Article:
A rockfall shattered a snowy landscape and barely missed a hut full of hikers in New Zealand Monday (Jan. 21).
The steep west face of Mount Dixon at Aoraki Mount Cook National Park fell at about 2:15 p.m. local time, leaving a dark trail of rock and ice across the park's Grand Plateau, the Timaru Herald reported.
Spectacular pictures and video of the aftermath from local guiding company Alpine Guides show a debris apron covering the glacier, with snow caught up in its lobes.
Comparatively mild fall
The rockfall was more than 1.5 miles (3 kilometers) long and left debris 500 to 650 feet (150 to 200 meters) from Plateau Hut, where 12 mountaineers were camped. Plateau Hut is a stop for climbers scaling the park's peaks, some of which rise more than 12,000 feet (3,650 m). The climbers told reporters the slide sounded like a 747 jet on takeoff.
The hut was temporarily closed and 15 climbers on the mountain were flown out the next day as a precaution, the Timaru Herald noted. The hut was reopened after geologists and staff from the New Zealand Department of Conservation decided any further rockfalls would head away from the hut.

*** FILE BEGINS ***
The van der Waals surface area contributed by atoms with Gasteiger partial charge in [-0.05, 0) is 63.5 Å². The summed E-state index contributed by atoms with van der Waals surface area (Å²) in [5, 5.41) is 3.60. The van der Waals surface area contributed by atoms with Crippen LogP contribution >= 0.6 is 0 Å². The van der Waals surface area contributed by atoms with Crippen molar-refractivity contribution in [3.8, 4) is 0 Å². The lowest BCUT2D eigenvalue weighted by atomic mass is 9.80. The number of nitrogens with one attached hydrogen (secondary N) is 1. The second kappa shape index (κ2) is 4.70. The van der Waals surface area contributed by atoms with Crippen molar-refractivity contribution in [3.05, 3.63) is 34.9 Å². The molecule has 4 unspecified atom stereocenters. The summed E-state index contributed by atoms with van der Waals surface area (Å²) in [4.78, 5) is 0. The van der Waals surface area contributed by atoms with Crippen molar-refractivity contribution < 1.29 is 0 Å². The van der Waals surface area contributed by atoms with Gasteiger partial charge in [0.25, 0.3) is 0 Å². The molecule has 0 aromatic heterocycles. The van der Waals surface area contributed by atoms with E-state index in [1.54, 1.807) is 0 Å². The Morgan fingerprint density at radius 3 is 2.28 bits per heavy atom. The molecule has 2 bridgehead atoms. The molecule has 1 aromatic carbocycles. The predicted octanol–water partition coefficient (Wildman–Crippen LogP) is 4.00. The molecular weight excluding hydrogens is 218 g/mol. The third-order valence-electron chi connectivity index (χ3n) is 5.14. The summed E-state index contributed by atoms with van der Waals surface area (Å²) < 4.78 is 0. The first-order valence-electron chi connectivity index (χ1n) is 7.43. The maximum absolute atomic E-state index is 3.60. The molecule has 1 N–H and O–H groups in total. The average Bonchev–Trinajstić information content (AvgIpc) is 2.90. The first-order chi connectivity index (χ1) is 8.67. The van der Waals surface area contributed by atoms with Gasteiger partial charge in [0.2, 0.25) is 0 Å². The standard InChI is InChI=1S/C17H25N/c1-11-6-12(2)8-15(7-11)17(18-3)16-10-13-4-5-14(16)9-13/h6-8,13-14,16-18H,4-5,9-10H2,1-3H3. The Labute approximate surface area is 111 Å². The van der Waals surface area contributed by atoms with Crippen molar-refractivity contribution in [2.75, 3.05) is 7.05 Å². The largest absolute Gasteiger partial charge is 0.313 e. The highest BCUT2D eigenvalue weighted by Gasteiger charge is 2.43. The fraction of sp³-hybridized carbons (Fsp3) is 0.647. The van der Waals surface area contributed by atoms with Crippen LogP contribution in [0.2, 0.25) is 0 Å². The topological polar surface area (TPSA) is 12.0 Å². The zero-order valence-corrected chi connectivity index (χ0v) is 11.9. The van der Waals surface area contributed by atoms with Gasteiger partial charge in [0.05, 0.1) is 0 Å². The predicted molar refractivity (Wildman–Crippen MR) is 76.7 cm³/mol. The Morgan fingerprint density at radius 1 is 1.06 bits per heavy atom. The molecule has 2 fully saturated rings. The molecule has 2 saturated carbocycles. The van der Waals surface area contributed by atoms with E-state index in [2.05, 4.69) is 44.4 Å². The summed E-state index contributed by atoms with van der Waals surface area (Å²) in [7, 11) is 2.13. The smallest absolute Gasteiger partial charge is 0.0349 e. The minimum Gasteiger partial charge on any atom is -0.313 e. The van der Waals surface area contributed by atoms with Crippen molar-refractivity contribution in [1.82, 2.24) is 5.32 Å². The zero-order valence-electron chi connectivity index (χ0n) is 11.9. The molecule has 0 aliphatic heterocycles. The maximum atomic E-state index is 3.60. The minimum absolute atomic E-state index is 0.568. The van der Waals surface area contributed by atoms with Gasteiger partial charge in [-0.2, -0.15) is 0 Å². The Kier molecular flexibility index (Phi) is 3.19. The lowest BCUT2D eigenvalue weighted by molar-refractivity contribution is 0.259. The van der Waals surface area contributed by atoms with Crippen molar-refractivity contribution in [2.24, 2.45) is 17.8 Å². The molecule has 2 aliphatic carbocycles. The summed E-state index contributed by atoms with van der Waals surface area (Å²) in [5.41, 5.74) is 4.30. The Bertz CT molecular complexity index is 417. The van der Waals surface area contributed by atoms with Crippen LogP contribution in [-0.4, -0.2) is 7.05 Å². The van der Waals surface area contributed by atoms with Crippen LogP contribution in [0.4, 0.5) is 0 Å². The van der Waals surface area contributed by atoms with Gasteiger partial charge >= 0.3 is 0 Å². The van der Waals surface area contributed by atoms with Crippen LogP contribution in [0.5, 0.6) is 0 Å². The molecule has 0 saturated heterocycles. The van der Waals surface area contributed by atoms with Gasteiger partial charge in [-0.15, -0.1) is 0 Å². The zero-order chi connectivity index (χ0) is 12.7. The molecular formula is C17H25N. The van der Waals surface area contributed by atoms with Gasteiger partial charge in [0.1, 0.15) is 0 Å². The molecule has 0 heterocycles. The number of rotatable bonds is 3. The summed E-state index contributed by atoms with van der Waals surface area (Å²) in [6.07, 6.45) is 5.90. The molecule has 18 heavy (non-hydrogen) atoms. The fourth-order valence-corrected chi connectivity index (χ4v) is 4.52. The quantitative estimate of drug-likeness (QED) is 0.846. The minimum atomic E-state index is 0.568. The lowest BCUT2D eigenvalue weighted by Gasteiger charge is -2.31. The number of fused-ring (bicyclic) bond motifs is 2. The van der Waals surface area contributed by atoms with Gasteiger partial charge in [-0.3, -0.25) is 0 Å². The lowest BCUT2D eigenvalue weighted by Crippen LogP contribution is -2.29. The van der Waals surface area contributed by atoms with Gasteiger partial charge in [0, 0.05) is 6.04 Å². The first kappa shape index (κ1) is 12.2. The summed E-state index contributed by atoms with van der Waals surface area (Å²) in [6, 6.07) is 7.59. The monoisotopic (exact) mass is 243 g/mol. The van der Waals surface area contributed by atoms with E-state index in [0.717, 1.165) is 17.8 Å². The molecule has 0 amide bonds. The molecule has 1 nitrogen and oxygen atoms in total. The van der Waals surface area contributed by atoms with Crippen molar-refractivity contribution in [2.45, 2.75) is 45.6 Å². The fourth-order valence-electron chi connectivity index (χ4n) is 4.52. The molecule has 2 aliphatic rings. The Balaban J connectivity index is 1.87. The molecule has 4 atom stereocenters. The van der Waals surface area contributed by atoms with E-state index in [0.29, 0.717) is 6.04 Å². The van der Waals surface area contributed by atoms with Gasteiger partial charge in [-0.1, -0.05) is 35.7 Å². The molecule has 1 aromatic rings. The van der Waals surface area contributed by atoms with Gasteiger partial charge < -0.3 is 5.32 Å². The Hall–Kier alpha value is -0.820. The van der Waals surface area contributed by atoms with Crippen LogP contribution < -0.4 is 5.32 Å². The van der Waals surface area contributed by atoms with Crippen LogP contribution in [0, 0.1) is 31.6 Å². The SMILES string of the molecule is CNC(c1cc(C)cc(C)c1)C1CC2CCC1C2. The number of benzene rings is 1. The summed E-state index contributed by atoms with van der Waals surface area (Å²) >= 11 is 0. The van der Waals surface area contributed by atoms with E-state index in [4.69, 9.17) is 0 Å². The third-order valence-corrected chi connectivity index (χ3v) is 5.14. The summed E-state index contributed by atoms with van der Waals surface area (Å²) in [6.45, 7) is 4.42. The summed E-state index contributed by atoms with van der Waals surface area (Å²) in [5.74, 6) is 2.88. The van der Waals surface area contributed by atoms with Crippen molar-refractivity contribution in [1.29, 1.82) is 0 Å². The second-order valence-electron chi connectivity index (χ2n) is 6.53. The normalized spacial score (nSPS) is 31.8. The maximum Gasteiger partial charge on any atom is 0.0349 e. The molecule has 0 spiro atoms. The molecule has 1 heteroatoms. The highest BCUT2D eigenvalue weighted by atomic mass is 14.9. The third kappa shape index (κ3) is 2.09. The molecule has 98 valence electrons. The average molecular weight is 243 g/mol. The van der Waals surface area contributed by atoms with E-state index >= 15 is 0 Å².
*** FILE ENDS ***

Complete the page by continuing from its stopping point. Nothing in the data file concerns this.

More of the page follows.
The national park's largest recent rockfall was in 1991, when the top of Mount Cook fell off. The tallest mountain in New Zealand lost 32 feet (10 m) of height when an estimated 423.8 million cubic feet (12 million cubic meters) of rock and ice fell more than 1.67 miles (2.7 km) down the eastern side of the mountain.
Arthur McBride, manager at Hermitage Alpine Guides, said the latest Dixon rockfall was mild compared with the Mount Cook slide. "If Mount Cook was a 10, then this was a 3 or a 4," McBride told OurAmazingPlanet.
Why the mountains fall down
Rockfalls and landslides are common in the Southern Alps, the mountain range that includes Aoraki/Mount Cook National Park. The rugged landscape is one of the fastest-rising mountain ranges in the world. In the past 5 million years, tectonic forces have pushed up the Southern Alps by as much as 15 miles (25 km).
The peaks rise so fast that landslides are the only way to bring them down — rivers and glaciers can't do the job fast enough, researchers have found.
The fast pace of erosion from landslides matches the mountain's uplift rate of 0.4 inches (9 millimeters) per year, geologist Niels Hovius and colleagues first noted in a study published in the journal Geology in 1997. The research was confirmed in subsequent studies.
Landslides can be triggered by earthquakes, rainfall, snowmelt or a change in slope. When soil and rock can no longer hold together, they give way and slide downward. A landslide can move slowly or quickly, but either speed can have disastrous effects.